Dept. of Interior Declares Existing Mountaintop Coal Removal Policy a "Major Misstep"

ken salazar photo

photo: Tami A. Heilemann/Department of the Interior

In another encouraging move by the Department of the Interior, Secretary Ken Salazar has said that the Bush administration ruling allowing mountaintop removal coal mining operations to dispose of waste in nearby streams was a "major misstep" and "bad public policy":As the Department of Justice has also found the rule to be legally defective—lawsuits by environmental groups challenged the ruling on a variety of grounds—Salazar has asked the DoJ to file a pleading in US District Court to vacate the ruling on "stream buffer zones."

Bush 2 Weakened Reagan Rule
The rule itself dates back to 1983 and allowed dumping of mining waste within 100 feet of a perennial or intermittent stream, provided that do so did not "adversely affect the water quantity or quality, or other environmental resources of the stream." For years mining companies found or created loopholes in the ruling allowing them to dump waste where they pleased.

The Bush administration loosened the rule to allow dumping in cases where other options for waste disposal were not "reasonably possible," which explicitly included allowing dumping in cases where it was simply more expensive to dispose of waste elsewhere.

Obama Admin Still Enthusiastic About Coal
That's all the good news. The less good news is that this doesn't actually stop the practice of mountaintop removal coal mining, still less enthusiasm for continued coal burning on the part of the Obama administration.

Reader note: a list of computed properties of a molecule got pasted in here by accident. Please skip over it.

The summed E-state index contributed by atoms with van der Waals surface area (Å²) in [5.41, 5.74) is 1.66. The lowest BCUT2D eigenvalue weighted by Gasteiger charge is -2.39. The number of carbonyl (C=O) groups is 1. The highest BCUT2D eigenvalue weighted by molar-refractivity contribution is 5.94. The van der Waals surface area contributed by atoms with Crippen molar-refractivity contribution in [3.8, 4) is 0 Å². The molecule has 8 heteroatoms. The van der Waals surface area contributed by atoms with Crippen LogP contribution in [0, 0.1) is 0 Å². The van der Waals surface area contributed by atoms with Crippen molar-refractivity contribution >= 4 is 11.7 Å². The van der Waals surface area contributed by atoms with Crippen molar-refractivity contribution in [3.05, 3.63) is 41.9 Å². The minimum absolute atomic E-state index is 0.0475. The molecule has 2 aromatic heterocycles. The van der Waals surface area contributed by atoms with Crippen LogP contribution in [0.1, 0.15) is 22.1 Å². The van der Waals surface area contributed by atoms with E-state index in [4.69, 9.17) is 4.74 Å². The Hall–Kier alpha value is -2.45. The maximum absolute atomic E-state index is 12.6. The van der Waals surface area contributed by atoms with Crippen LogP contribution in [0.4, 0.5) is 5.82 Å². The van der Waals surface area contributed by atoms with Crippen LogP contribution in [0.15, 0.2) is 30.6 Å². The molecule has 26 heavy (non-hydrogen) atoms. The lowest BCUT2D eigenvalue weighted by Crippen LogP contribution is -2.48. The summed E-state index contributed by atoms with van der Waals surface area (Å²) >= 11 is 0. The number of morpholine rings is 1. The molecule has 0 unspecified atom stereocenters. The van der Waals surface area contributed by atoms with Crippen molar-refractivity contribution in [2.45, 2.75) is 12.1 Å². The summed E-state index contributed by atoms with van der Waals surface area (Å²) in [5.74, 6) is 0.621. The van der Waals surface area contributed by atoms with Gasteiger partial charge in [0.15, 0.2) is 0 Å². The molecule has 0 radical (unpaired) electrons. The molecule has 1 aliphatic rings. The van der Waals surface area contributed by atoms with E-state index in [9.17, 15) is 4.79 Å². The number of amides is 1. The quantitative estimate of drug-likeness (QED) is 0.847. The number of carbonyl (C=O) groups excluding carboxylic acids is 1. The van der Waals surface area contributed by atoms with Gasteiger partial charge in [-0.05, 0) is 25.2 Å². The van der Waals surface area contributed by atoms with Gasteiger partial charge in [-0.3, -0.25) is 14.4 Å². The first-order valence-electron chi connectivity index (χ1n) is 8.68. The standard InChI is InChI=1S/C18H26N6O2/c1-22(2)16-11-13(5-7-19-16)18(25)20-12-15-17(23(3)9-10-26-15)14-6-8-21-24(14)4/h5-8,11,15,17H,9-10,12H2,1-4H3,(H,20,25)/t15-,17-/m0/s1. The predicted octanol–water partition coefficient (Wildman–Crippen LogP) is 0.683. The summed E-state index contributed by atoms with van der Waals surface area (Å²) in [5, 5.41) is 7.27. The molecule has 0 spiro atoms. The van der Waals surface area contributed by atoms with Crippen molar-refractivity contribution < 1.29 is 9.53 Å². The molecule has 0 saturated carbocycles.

Immediately after saying that he wants the stream buffer zone ruling revoked, Salazar talked up the importance of coal in establishing greater US energy security. He cited a carbon capture and storage project in North Dakota as an example of technology the nation needs to develop and deploy.

There's Much More Wrong With Coal Than CO2
While I don't think carbon capture and storage research shouldn't continue—as fellow TreeHugger John Laumer says, perhaps we should actively pursue it, if only to show the financial aspects of CCS make large scale deployment of it prohibitively expensive—but I do feel that continued coal burning at any scale is an environmental disaster. Even capturing the emissions, and reigning in where waste can be dumped, doesn't address some of the truly horrendous environmental problems with mining and burning coal.

More: Department of Interior
Mountaintop Removal Coal Mining
Majority of American Public Opposes Mountaintop Removal
EPA Acts on Mountaintop Removal Coal Mining: Stream and Wetland Protections Inadequate
It's On! EPA Objects to Permits for Three More Mountaintop Removal Coal Mining Operations

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